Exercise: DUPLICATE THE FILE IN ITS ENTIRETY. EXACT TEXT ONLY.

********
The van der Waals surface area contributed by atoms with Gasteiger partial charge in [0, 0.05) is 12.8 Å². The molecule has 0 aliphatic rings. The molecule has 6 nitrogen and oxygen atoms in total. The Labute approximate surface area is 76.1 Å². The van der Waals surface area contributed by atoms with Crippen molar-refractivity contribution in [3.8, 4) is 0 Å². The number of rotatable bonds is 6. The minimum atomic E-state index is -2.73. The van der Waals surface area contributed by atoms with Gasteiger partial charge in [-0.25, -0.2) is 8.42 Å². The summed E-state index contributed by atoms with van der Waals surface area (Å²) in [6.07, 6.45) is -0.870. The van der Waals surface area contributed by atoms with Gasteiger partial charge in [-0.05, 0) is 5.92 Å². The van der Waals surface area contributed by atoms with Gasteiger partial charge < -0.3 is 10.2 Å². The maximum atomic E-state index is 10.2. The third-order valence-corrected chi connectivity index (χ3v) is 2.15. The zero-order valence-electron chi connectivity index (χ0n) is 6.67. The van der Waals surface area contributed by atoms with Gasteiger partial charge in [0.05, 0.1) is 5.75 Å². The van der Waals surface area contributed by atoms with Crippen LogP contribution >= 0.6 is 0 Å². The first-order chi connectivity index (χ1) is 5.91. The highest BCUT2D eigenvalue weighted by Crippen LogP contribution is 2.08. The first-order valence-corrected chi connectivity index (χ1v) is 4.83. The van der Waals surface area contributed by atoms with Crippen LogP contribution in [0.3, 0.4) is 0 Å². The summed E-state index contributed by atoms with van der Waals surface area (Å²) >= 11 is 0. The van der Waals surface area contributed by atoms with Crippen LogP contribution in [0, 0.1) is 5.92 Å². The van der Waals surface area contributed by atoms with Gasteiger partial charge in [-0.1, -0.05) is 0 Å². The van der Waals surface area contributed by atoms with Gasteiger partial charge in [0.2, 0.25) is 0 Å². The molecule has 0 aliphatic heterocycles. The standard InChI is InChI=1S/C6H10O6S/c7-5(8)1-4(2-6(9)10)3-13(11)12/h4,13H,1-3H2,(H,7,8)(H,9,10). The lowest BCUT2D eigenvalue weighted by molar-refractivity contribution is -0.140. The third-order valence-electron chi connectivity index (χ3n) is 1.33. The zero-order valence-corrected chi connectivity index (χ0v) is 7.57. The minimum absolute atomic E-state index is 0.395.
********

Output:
The van der Waals surface area contributed by atoms with Gasteiger partial charge in [0, 0.05) is 12.8 Å². The molecule has 0 aliphatic rings. The molecule has 6 nitrogen and oxygen atoms in total. The Labute approximate surface area is 76.1 Å². The van der Waals surface area contributed by atoms with Crippen molar-refractivity contribution in [3.8, 4) is 0 Å². The number of rotatable bonds is 6. The minimum atomic E-state index is -2.73. The van der Waals surface area contributed by atoms with Gasteiger partial charge in [-0.25, -0.2) is 8.42 Å². The summed E-state index contributed by atoms with van der Waals surface area (Å²) in [6.07, 6.45) is -0.870. The van der Waals surface area contributed by atoms with Gasteiger partial charge in [-0.05, 0) is 5.92 Å². The van der Waals surface area contributed by atoms with Gasteiger partial charge < -0.3 is 10.2 Å². The maximum atomic E-state index is 10.2. The third-order valence-corrected chi connectivity index (χ3v) is 2.15. The zero-order valence-electron chi connectivity index (χ0n) is 6.67. The van der Waals surface area contributed by atoms with Gasteiger partial charge in [0.05, 0.1) is 5.75 Å². The van der Waals surface area contributed by atoms with Crippen LogP contribution >= 0.6 is 0 Å². The first-order chi connectivity index (χ1) is 5.91. The highest BCUT2D eigenvalue weighted by Crippen LogP contribution is 2.08. The first-order valence-corrected chi connectivity index (χ1v) is 4.83. The van der Waals surface area contributed by atoms with Crippen LogP contribution in [0.3, 0.4) is 0 Å². The summed E-state index contributed by atoms with van der Waals surface area (Å²) >= 11 is 0. The van der Waals surface area contributed by atoms with Crippen LogP contribution in [0, 0.1) is 5.92 Å². The van der Waals surface area contributed by atoms with Gasteiger partial charge in [-0.1, -0.05) is 0 Å². The van der Waals surface area contributed by atoms with Gasteiger partial charge in [0.2, 0.25) is 0 Å². The molecule has 0 aliphatic heterocycles. The standard InChI is InChI=1S/C6H10O6S/c7-5(8)1-4(2-6(9)10)3-13(11)12/h4,13H,1-3H2,(H,7,8)(H,9,10). The lowest BCUT2D eigenvalue weighted by molar-refractivity contribution is -0.140. The third-order valence-electron chi connectivity index (χ3n) is 1.33. The zero-order valence-corrected chi connectivity index (χ0v) is 7.57. The minimum absolute atomic E-state index is 0.395.